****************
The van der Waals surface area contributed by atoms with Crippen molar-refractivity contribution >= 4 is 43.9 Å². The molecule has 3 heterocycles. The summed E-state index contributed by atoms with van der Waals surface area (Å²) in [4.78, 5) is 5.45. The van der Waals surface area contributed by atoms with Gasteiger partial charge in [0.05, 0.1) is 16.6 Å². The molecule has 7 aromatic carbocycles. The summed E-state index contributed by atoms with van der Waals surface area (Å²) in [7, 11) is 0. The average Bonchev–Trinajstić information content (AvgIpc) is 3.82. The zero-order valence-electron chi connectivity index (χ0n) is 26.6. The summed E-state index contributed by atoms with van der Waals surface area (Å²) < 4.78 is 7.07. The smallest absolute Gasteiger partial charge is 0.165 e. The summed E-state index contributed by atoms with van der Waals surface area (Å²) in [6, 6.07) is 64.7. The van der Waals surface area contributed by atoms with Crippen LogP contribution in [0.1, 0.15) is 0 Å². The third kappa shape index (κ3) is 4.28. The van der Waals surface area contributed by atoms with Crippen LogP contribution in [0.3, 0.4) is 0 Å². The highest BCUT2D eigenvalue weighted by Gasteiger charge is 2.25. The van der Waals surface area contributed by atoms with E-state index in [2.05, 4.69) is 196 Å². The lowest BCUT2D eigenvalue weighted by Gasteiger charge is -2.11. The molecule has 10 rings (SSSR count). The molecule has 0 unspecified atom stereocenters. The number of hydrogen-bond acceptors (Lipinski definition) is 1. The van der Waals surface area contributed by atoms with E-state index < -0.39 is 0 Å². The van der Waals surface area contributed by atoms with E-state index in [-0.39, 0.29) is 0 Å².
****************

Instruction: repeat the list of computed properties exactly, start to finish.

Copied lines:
The van der Waals surface area contributed by atoms with Crippen molar-refractivity contribution >= 4 is 43.9 Å². The molecule has 3 heterocycles. The summed E-state index contributed by atoms with van der Waals surface area (Å²) in [4.78, 5) is 5.45. The van der Waals surface area contributed by atoms with Gasteiger partial charge in [0.05, 0.1) is 16.6 Å². The molecule has 7 aromatic carbocycles. The summed E-state index contributed by atoms with van der Waals surface area (Å²) in [7, 11) is 0. The average Bonchev–Trinajstić information content (AvgIpc) is 3.82. The zero-order valence-electron chi connectivity index (χ0n) is 26.6. The summed E-state index contributed by atoms with van der Waals surface area (Å²) < 4.78 is 7.07. The smallest absolute Gasteiger partial charge is 0.165 e. The summed E-state index contributed by atoms with van der Waals surface area (Å²) in [6, 6.07) is 64.7. The van der Waals surface area contributed by atoms with Crippen LogP contribution in [0.1, 0.15) is 0 Å². The third kappa shape index (κ3) is 4.28. The van der Waals surface area contributed by atoms with Crippen LogP contribution in [0.3, 0.4) is 0 Å². The highest BCUT2D eigenvalue weighted by Gasteiger charge is 2.25. The van der Waals surface area contributed by atoms with E-state index in [2.05, 4.69) is 196 Å². The lowest BCUT2D eigenvalue weighted by Gasteiger charge is -2.11. The molecule has 10 rings (SSSR count). The molecule has 0 unspecified atom stereocenters. The number of hydrogen-bond acceptors (Lipinski definition) is 1. The van der Waals surface area contributed by atoms with E-state index < -0.39 is 0 Å². The van der Waals surface area contributed by atoms with E-state index in [-0.39, 0.29) is 0 Å².